Isolation of bacterial cerebrospinal fluid culture contaminants at a major military medical center.
Diagn Microbiol Infect Dis. 2013 Dec;77(4):357-61
Authors: Wong PH, Maranich AM, Muench DF
In recent decades, bacterial meningitis rates have decreased secondary to the success of routine vaccinations. Ironically, the decreased incidence may contribute to the challenge of establishing accurate and timely diagnoses. Studies have suggested that in immunocompetent patients with normal cerebrospinal fluid (CSF) white blood cell counts (WBC), positive CSF cultures may be disregarded as presumed contaminants, making the initial CSF WBC increasingly relevant. This single-institution retrospective study sought to integrate clinical data with positive cultures in an era when CSF contaminants may be more commonly isolated in culture than true pathogens. A total of 7715 adult and pediatric CSF samples from 1995 to 2009 were obtained at a major military medical center. Clinical and laboratory data from 121 positive bacterial cultures were reviewed. Our bacterial CSF contamination rate (false positives) was 0.91% (70/7715). True-positive (TP) CSF cultures totaled 51 (0.66%). Among TPs, 16% (8/51) demonstrated normal CSF cell counts. The notably low 15-year CSF contamination rate of 0.91%, suggests that positive cultures are likely to represent true infection in our institution. We believe efforts to decrease the contamination rate are among the most cost-effective, while targeted clinical re-evaluation for all patients with positive CSF cultures remains vital. In light of this data, a targeted approach to re-evaluating positive cultures while incorporating the clinical context remains prudent.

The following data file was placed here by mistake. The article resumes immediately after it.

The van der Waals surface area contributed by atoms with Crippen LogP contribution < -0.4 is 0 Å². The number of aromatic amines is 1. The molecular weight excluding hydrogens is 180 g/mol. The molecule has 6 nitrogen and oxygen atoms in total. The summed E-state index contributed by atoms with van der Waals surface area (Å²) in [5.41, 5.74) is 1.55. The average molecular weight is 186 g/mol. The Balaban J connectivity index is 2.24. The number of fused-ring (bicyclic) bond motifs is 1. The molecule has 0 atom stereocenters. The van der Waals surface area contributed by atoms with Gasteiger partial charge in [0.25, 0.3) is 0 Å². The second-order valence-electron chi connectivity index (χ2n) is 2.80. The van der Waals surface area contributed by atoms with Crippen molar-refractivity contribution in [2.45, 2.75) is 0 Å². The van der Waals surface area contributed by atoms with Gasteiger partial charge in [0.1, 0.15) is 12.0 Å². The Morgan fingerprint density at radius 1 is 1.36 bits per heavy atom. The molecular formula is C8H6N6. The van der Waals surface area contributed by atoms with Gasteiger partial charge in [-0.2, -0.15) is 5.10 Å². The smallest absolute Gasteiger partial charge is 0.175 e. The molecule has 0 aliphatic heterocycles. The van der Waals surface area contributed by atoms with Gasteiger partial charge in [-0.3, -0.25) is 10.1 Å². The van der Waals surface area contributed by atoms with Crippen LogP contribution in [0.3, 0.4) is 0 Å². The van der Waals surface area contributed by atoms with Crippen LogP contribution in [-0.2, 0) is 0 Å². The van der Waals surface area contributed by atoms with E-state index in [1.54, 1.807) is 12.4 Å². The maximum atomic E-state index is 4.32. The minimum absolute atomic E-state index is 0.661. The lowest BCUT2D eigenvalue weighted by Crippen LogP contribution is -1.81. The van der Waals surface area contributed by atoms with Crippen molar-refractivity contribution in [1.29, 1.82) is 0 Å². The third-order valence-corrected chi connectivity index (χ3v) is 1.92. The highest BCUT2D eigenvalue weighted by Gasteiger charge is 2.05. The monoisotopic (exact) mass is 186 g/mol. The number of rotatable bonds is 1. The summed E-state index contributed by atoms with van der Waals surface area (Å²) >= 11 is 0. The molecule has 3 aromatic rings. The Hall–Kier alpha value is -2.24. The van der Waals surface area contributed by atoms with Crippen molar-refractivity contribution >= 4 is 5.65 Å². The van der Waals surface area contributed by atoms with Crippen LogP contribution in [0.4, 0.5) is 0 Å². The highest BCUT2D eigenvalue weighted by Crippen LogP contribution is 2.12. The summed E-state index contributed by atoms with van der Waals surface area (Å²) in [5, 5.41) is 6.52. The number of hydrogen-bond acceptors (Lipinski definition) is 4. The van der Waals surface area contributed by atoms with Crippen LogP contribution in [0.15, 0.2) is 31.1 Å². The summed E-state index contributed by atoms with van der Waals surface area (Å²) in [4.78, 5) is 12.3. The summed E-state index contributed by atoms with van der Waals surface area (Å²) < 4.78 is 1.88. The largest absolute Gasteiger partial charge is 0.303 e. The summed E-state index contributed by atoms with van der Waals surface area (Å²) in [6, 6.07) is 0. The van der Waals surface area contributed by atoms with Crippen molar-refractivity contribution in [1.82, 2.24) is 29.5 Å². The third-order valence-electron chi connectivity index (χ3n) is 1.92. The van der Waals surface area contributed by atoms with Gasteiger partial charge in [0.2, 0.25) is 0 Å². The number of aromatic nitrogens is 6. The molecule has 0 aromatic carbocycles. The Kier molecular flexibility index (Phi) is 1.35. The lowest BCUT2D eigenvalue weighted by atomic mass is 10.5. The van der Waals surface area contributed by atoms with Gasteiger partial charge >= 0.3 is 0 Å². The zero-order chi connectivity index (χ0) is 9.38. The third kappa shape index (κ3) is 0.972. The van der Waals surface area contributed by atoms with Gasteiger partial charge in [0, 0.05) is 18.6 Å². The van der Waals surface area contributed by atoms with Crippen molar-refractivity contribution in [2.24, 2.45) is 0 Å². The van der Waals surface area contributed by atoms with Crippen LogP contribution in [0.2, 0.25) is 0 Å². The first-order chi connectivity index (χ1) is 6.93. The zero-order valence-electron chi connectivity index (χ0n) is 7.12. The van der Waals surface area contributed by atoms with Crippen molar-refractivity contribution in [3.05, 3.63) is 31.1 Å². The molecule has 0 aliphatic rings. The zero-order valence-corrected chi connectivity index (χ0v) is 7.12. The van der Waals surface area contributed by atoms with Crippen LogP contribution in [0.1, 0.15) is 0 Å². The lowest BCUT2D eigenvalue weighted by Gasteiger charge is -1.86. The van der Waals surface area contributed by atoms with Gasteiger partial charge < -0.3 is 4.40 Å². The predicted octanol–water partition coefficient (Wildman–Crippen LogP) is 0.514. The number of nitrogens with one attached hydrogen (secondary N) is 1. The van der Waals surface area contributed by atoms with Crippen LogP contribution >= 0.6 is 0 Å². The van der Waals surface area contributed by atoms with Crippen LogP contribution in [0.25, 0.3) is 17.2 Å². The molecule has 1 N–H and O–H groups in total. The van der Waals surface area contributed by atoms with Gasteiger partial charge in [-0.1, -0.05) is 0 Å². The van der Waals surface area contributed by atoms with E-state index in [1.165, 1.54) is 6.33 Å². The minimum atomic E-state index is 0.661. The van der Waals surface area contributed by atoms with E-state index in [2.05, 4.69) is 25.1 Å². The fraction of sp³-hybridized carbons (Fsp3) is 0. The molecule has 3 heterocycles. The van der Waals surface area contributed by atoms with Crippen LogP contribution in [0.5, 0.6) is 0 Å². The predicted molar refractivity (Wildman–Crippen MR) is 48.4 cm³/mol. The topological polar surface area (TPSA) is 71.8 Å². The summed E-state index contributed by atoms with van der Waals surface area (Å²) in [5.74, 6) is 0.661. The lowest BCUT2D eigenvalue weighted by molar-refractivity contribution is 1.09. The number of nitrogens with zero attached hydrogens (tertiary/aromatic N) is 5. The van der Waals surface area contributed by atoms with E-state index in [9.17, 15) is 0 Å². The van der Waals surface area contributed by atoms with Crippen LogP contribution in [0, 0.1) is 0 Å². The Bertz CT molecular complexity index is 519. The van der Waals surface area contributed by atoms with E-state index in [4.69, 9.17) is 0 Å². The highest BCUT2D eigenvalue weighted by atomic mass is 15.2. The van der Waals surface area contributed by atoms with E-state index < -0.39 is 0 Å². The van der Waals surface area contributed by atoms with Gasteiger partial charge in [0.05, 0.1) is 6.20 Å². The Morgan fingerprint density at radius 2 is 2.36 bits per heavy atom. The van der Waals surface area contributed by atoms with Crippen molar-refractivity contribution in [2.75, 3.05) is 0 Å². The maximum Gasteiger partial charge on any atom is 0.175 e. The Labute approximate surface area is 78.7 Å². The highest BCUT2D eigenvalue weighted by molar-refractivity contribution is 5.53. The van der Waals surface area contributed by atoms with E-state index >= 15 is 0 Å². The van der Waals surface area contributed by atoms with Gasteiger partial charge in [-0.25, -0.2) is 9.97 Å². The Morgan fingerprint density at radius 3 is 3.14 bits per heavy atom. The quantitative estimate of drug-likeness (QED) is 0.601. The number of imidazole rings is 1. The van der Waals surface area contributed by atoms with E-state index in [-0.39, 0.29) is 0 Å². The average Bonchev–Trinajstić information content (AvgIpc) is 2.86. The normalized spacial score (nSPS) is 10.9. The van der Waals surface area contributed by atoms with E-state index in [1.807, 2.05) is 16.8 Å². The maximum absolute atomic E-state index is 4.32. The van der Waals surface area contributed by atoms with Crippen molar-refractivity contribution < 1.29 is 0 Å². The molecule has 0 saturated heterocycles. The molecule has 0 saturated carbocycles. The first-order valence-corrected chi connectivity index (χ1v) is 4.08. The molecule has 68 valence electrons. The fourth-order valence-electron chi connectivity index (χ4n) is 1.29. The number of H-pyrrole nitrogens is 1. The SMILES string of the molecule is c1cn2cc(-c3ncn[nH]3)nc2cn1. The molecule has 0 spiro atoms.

PMID: 24094835 [PubMed - indexed for MEDLINE]